Some of us fell in love with Mark Twain the first time we read The Adventures of Huckleberry Finn, and some of us understood his genius much later on, when we were finally old enough to appreciate his humor and satiric commentary on humanity. Twain’s polished use of irony is ever-present throughout the brief book, Advice to Little Girls, re-published this year with beautiful, and equally provocative, illustrations by Vladimir Radunsky. I loved it immediately.
Whether or not Twain intended this book to fall into the hands of sweet little girls, we’ll never know. And I’m undecided about sharing it with Maggie. Of course, I want to raise a creative, independent thinking, strong daughter, but somehow I think Twain’s “advice” might give her more ideas than she is (and I am) ready for. She’s already managed to exhaust me with her picky eating habits, her refusal to brush her hair, ever, and her snail’s pace at doing just about anything I ask of her.
“If your mother tells you to do a thing, it is wrong to reply that you won’t. It is better and more becoming to intimate that you will do as she bids you, and then afterward act quietly in the matter according to the dictates of your best judgment.”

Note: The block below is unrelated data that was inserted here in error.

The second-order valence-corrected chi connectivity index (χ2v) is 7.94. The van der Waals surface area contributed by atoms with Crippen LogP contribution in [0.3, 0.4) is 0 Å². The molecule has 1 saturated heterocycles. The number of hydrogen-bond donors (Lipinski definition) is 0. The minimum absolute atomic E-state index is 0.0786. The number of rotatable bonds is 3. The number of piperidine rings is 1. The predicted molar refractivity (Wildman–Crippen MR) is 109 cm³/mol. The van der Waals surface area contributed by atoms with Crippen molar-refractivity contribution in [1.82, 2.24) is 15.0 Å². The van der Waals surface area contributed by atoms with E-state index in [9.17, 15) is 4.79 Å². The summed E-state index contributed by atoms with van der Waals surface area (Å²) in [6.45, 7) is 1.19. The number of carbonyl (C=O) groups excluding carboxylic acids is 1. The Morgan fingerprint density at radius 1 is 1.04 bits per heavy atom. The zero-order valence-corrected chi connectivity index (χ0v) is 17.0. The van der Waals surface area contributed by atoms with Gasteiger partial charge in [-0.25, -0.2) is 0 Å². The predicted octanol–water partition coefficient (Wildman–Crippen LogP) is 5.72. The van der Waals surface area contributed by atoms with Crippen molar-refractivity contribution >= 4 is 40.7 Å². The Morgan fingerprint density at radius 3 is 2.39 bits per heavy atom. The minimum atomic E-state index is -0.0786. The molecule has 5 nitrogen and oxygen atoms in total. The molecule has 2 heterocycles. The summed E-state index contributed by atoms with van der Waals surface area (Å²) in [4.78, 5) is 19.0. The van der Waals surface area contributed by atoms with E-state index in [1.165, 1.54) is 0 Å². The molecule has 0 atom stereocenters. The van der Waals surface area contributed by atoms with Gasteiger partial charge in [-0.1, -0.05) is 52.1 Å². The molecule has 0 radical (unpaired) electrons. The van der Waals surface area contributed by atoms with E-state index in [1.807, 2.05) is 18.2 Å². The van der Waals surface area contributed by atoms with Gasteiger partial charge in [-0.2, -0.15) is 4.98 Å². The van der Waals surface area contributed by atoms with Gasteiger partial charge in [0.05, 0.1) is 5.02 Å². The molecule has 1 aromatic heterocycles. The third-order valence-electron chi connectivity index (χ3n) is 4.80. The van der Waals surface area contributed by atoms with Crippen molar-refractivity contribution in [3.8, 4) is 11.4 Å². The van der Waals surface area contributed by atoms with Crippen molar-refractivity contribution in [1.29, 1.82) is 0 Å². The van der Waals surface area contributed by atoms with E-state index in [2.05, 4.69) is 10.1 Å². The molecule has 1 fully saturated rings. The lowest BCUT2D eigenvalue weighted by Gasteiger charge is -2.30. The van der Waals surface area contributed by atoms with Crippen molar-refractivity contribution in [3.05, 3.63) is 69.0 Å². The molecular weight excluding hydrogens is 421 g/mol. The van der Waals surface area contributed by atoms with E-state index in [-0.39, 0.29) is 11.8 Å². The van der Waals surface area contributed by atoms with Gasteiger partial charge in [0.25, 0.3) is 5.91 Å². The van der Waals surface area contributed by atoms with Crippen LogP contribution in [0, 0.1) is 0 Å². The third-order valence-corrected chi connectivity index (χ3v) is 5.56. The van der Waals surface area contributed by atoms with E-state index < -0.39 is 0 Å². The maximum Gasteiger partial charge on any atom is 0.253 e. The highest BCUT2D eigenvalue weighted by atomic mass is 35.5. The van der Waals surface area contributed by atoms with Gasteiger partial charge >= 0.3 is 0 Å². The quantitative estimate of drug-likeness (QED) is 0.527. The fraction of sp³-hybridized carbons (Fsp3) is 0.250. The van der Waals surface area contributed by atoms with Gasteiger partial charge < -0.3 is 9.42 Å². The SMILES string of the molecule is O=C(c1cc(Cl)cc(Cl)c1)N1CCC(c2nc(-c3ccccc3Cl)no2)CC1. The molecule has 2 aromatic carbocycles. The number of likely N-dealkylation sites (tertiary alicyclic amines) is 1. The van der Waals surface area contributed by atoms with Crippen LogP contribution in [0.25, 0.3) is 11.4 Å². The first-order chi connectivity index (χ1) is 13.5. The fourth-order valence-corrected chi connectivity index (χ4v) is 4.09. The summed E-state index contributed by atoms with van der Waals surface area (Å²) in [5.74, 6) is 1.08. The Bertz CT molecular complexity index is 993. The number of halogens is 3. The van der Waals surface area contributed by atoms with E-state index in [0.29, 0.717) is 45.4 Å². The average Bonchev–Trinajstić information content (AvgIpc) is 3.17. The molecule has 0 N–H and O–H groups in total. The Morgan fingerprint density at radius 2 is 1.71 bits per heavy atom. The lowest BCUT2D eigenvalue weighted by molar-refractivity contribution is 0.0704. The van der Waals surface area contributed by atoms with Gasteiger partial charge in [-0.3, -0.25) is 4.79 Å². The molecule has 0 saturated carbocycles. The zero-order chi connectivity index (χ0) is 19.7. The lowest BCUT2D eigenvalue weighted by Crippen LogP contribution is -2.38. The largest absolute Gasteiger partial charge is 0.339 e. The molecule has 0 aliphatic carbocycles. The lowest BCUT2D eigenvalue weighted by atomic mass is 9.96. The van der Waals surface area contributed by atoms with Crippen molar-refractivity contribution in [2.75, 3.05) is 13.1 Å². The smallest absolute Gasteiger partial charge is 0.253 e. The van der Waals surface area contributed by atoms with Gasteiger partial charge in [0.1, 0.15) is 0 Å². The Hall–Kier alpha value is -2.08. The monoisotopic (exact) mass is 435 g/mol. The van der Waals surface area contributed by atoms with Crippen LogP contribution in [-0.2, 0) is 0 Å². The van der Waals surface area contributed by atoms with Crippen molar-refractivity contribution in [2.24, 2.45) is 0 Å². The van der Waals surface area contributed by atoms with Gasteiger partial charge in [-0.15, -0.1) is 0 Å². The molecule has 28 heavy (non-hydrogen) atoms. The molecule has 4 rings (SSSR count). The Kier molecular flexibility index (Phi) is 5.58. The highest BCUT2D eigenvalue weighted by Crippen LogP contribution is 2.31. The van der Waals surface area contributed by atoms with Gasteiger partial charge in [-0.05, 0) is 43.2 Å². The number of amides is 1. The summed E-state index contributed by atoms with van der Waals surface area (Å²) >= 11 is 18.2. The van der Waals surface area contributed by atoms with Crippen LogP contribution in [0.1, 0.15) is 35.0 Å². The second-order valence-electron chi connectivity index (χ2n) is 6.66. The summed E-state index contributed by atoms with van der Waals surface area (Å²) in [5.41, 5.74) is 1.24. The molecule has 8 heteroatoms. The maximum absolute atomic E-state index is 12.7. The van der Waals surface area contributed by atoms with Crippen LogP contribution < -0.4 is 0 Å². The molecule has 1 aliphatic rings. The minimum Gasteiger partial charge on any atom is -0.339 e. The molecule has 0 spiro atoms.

See what I mean?
“Good little girls ought not to make mouths at their teachers for every trifling offense. This retaliation should only be resorted to under peculiarly aggravated circumstances.”
Clearly Twain is exercising his sharp wit, but there are truths to be found in his “advice.” While I believe in taking the high road, there is at times, the occasion to mirror another’s behavior. Right?
“Good little girls always show marked deference for the aged. You ought never to ’sass’ old people unless they ’sass’ you first.”
As much as I’d like to brag about how smart my daughter is, her first grade vocabulary isn’t quite up to Advice to Little Girls. Maybe I’ll get a few more years of deferent behavior from my child?